Week In Review: Semiconductor Manufacturing, Test

US imposes more export controls on China, exempts TSMC and SK Hynix; Intel announces internal foundry; SEMI’s Semiconductor worldwide forecast.


The United States imposed further export controls aimed at preventing foreign firms from selling advanced chips to China or supplying Chinese firms with semiconductor processing tools. Under new regulations, companies looking to supply Chinese chipmakers with advanced manufacturing equipment (<14nm) must first obtain a license from the U.S. Department of Commerce. Officials noted that they have not secured any promises from allied nations that they would implement similar measures.

Additionally, the U.S. added YMTC and 30 other Chinese entities to the Entity List, an “unverified” list of companies that U.S. officials have been unable to inspect, starting a 60 day-clock that could trigger tougher penalties. YMTC is under investigation for allegedly selling chips to Huawei.

SIA issued this response to the controls: “We are assessing the impact of the new export controls on the U.S. semiconductor industry and working with our member companies and the U.S. government to ensure compliance. We understand the goal of ensuring national security and urge the U.S. government to implement the rules in a targeted way — and in collaboration with international partners — to help level the playing field and mitigate unintended harm to U.S innovation.”

Other immediate responses:

  • The Chinese Embassy called the controls “sci-tech hegemony, ” which could “hobble and suppress the development of emerging markets and developing countries.”
  • The U.S. created carve-outs for TSMC and SK Hynix to lessen the impact on the supply chain.
  • ASML said it is “assessing the potential implications.”

The CHIPS Implementation Steering Council met for the first time last Thursday. Participants discussed how implementation of the Act will strengthen American leadership in the semiconductor industry, boost economic competitiveness, and protect national security. Officials offered their roadmaps for implementation across various agencies, including the Departments of Commerce, Defense, State, and the National Science Foundation.

Manufacturing and Packaging

Intel announced the creation of an internal foundry model for external customers and Intel product lines, and the creation of the IDM 2.0 Acceleration Office, under the leadership of Stuart Pann. “Implementing an internal foundry model means establishing consistent processes, systems and guardrails between our business unit, design and manufacturing teams,” said Intel CEO Pat Gelsinger. “This will allow us to identify and address structural inefficiencies that exist in our current model by driving accountability and costs back to decision-makers in real-time. It will also put Intel’s product groups on a similar footing as external Intel Foundry Services customers, and vice versa.”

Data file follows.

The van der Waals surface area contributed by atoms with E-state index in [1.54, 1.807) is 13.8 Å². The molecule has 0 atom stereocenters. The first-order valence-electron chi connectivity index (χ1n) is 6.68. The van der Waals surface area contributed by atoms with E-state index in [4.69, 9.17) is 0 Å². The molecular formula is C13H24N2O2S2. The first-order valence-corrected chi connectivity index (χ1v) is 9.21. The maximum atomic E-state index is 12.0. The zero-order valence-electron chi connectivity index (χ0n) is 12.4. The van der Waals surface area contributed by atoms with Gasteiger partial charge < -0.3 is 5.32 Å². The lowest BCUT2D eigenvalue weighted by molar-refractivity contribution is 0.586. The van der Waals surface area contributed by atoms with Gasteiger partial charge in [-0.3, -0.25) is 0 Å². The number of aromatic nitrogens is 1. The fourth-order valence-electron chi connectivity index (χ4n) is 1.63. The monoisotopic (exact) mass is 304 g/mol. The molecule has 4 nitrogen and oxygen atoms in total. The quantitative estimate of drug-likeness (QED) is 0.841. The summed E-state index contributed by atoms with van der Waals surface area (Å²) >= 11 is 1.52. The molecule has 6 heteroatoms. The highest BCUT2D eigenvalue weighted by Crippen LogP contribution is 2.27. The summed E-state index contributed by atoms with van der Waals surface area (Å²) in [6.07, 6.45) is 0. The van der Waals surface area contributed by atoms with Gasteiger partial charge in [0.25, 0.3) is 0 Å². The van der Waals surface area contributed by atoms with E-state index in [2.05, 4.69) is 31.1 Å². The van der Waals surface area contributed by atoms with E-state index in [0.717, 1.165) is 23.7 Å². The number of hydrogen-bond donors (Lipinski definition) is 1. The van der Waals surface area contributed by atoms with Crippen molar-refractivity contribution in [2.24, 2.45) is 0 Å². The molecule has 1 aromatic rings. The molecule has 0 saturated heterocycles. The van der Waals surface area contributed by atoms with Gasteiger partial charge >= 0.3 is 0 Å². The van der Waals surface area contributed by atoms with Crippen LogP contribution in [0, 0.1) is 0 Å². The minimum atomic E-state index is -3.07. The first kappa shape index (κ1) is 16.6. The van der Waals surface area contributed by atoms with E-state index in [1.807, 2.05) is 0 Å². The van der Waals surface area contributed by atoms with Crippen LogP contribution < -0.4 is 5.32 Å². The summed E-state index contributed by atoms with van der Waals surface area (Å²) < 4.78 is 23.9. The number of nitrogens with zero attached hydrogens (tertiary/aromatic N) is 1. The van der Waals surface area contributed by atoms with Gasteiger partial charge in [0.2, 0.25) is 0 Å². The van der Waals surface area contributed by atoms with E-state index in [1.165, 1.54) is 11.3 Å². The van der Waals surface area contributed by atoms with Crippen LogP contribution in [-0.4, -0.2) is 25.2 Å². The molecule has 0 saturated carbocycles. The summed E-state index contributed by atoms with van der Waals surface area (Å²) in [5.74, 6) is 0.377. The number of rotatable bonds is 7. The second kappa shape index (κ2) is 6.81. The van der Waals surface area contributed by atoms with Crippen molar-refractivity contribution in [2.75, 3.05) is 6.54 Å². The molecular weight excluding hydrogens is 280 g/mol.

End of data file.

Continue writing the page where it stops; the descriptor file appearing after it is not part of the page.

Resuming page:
The U.S. Department of Defense (DoD) is investing $12 million to expand the IP ecosystem for Skywater’s 90nm radiation-hardened (rad-hard) platform, as part of the previously announced $27 million investment.

Siemens Digital Industries Software announced the latest release of Solid Edge software for product design, engineering and manufacturing, enabling greater interoperability with the Siemens Xcelerator portfolio.

QP Technologies expanded its process capabilities to meet increasing demand for packaging and assembly, including wafer preparation and substrate design and development.


proteanTecs inked a deal with Advantest, which will offer four of proteanTecs’ applications for assessing die, aggregating measurements, and deep data analytics insights at the product and sub-product level on its site. The applications deploy deep-learning decision models in the test equipment through a container.

Market Research

Semiconductor manufacturing worldwide is forecast to grow 300mm fab capacity at a nearly 10% compound average growth rate (CAGR) from 2022 to 2025, reaching an all-time high of 9.2 million wafers per month, according to SEMI’s latest 300mm Fab Outlook to 2025 report. Robust demand for automotive chips as well as and new government funding are driving growth.

Techcet forecasts that the overall photoresist market will exceed  $200M by 2025, according to its Critical Materials Report on photolithography.

Academic Research

In a study published in ACS Applied Materials & Interfaces, Caltech researchers grew graphene directly onto thin two-dimensional copper lines commonly used in electronics. The results showed that the graphene not only improved the lines’ conductivity, but also protected the interconnects from processing damage.

Further reading

Check out the new Test, Measurement & Analytics newsletter and the Manufacturing, Packaging & Materials newsletter for these highlights and more:

Upcoming events:

  • Samsung Foundry Forum & SAFE Forum, Oct. 3-21, San Jose, EMEA, Japan, Korea, China.
  • IEEE BiCMOS and Compound Semiconductor Integrated Circuits and Technology Symposium (BCICTS) 2022, Oct. 16 –19 (Phoenix, AZ)
  • IEEE ISICAS 2022: International Symposium on Integrated Circuits, Oct. 20 –21, (Bordeaux, France)
  • SEMI Pacific Northwest Forum, Nov. 3 (Beaverton, OR)
  • Materials Research Society, Nov. 27-Dec. 2 (Boston, MA)

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